Whose Planes Keep Mysteriously Bombing Middle Eastern Countries?

If the US isn't doing it, who is?


Before the United States bombed ISIS, someone else bombed ISIS.

Media reports that the United States has struck targets in Iraq are not accurate, a Pentagon spokesman said on Thursday, as Islamist militants advanced across northern Iraq.

“Press reports that U.S. has conducted airstrikes in Iraq completely false,” Rear Admiral John Kirby said in a post on his Twitter feed. “No such action taken.”

There were suggestions that Iraq had done it, which Iraq denied. An anonymous source blamed Turkey, but Turkey also denied it. Now someone's planes are bombing Libyan Jihadists.

Unidentified warplanes on Monday bombed a small arms depot and other locations in the Libyan capital, Tripoli, that are controlled by Islamist-aligned militias, suggesting that a foreign state had intervened in the escalating battle for control of the city.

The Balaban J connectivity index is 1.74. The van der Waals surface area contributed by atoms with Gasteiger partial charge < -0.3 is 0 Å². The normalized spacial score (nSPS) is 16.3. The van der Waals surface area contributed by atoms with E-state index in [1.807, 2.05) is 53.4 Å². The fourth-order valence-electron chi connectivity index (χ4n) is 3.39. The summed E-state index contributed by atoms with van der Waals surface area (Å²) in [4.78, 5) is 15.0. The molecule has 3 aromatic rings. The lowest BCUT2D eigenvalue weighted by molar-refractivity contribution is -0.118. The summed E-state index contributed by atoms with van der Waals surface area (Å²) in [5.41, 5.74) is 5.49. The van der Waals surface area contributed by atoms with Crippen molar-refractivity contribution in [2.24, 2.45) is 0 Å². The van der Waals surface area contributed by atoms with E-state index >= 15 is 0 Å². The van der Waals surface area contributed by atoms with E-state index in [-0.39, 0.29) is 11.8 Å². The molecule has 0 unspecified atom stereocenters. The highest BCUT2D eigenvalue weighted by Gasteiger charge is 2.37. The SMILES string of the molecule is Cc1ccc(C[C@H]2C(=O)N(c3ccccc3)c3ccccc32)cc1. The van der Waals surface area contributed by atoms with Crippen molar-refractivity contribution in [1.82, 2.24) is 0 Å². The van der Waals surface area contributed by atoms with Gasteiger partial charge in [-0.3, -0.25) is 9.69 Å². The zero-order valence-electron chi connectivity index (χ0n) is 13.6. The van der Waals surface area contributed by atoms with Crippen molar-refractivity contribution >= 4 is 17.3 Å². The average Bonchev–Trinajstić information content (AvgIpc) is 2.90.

At least six people were killed, The Associated Press reported. The origin of the planes remained a mystery.

The airstrikes were beyond the capacity of the limited Libyan Air Force, and Libyan authorities said the planes had come from a foreign state. The United States, France, Italy and Egypt all denied responsibility.

But the targets indicated the intent of the strikes. Although the month-old conflict in Tripoli is largely a contest for power between rival coalitions of cities and tribes, one side is considered to be allied with the forces of political Islam, while the other portrays itself as fighting an Islamist takeover. The strikes on Monday all hit the Islamist side.

The two sets of air strikes could be unrelated, but there's a certain pattern in these light air strikes being carried out in failed states against terrorists linked to Al Qaeda.

If the US isn't doing it, who is?